Around the globe Muslims, Christians, Atheists, Americans, Egyptians, Brits, and Jordanians all condemn ISIS as operating fundamentally outside the normal bounds of war and violence for our day. ISIS thus commits “terrible deeds” in a way we just cannot say about the medieval crusaders. In other words, not only are their deeds themselves categorically worse than those of medieval crusaders, they are routinely rejected as evil by all of their contemporaries, Muslim and not.
The nature of religious violence in early Christianity and Islam
The president paints a too simplistic picture when he implicitly suggests that all religious violence is roughly of the same essence, or that violence in the name of Christ in the medieval era is basically the same thing as violence in the name of Islam by ISIS today.
It is no secret that Jesus Christ preached a message of peace, of turning the other cheek, of helping the unlovable neighbor, loving ones enemies, and ultimately that vengeance is his, not the believer’s. In conjunction with this, Jesus’ repeated message was that his kingdom was not of this world, and that his followers should render unto Caesars what was Caesars.
This concept changed with the conflating the kingdom of God with the kingdom of the world in the Constantinian combination of church and state in the fourth century. Christians were confronted with war and violence in a new way. It was at this time Augustine explored notions of just war and holy war. Over the next six centuries the church began to slowly baptize violence and warfare for its own purposes, culminating in the First Crusade.
It is clear that the crusades were waged in the name of Christ, even if there was no historical context to justify such deeds until more than 300 years after Christ. Thoughtful Christians ought to condemn crusade and holy war as abuse of the very essence of Christianity as it was explored and expanded in its first three centuries of its existence. If an apology is in order, it is for this.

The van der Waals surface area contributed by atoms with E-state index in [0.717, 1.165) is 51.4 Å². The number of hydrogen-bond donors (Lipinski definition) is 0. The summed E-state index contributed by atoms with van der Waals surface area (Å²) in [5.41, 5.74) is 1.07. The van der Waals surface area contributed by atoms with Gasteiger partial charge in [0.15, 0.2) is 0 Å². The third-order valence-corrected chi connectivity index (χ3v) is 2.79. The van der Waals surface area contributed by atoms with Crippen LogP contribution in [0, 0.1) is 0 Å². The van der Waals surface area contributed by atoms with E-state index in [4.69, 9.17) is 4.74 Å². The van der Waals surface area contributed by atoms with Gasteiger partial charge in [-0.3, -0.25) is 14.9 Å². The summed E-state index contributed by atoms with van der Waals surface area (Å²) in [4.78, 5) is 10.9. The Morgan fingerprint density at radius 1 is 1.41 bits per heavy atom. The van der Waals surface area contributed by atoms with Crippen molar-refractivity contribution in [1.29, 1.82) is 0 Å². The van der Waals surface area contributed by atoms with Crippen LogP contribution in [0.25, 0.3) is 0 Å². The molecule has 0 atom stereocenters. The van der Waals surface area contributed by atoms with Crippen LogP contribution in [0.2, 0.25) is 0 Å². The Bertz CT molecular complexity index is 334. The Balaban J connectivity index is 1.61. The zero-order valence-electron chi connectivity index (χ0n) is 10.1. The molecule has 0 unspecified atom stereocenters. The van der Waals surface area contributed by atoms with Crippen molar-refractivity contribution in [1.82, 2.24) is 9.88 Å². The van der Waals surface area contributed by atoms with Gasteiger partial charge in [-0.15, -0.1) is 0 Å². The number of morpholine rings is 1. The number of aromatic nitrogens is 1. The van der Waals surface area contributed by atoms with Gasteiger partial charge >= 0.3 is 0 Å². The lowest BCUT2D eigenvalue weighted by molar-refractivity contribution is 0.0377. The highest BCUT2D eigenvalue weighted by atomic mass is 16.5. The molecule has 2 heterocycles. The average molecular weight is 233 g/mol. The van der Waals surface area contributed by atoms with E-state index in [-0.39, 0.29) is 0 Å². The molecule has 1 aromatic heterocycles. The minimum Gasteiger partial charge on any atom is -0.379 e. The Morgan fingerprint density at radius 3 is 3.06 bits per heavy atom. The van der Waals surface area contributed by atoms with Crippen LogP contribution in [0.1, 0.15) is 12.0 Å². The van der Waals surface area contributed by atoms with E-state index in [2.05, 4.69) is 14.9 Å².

Before discussing the early history of Islam,I want to be clear that the majority of Muslims across the globe denounce ISIS as a distortion of their faith. It would be unfair to condemn all Muslims for the atrocities committed by ISIS and other terrorist groups around the globe, just as Christians do not want to be categorically judged for the crusades.
Unlike Christianity, however, Islam was born in a convergence of the temporal and the spiritual. The Islamic calendar begins with Muhammad’s hijrah, or journey from Mecca to Medina, not when he first preached Islam over a decade earlier. As the Prophet took the political reigns of Medina he retained his religious leadership of the Islamic community. Thus from its inception the Islamic community was a religio-political community.
After the formation of this community Muhammad advocated for the use of the sword, for military jihad (in addition to internal, spiritual jihad), and for military expansion throughout Arabia. Upon Muhammad’s death the next four caliphs (the Rashidun, a golden age in the history of Islam) continued the Islamic expansion out of Arabia through jihad. By 720 Islam covered a vast territory from the Pyrenees in the west to the Indus in the east. As a religio-political community, this advance through conquest should come as no surprise.
We can debate how much ISIS adheres or strays from the initial vision of Islam it so clearly seeks to emulate, and whether they are more vicious and violent than their forbearers—but perhaps that debate is better left to the Muslim community at large.2 It is clear, however, in the Qur’an and the Hadith that the sword is present from the beginning of Islam in a way that is not comparable to Christianity—though it is equally clear that in these early sources jihad is often portrayed as something akin to a Muslim equivalent of just war. This is not to say that Islam is inherently violent, and perhaps moderate Muslims today can theologically wrestle with their religious texts and history in the attempt to present a more peaceful Islam.
That said, there is a historical/political context in Islam as a religio-political entity that can be used to justify military jihad. Groups like ISIS, bent on expansion by the sword, can tap into a historical precedent (as interpreted by themselves) to justify slavery, beheadings, and rape and can be consider a historically justifiable interpretation, albeit radical and extreme, of Islam.
This is not the case for Christianity. There is no seed for crusade or holy war in the first three centuries of the church. The seed only appear after the Constantinian combination of church and state, and that seed only begins to flower several hundred years after that. Thus any attempt to advocate for Christian holy war runs counter to Christ’s own teachings about his kingdom and the lived reality of those teachings for the next three hundred years, and as a result can hardly be called Christian.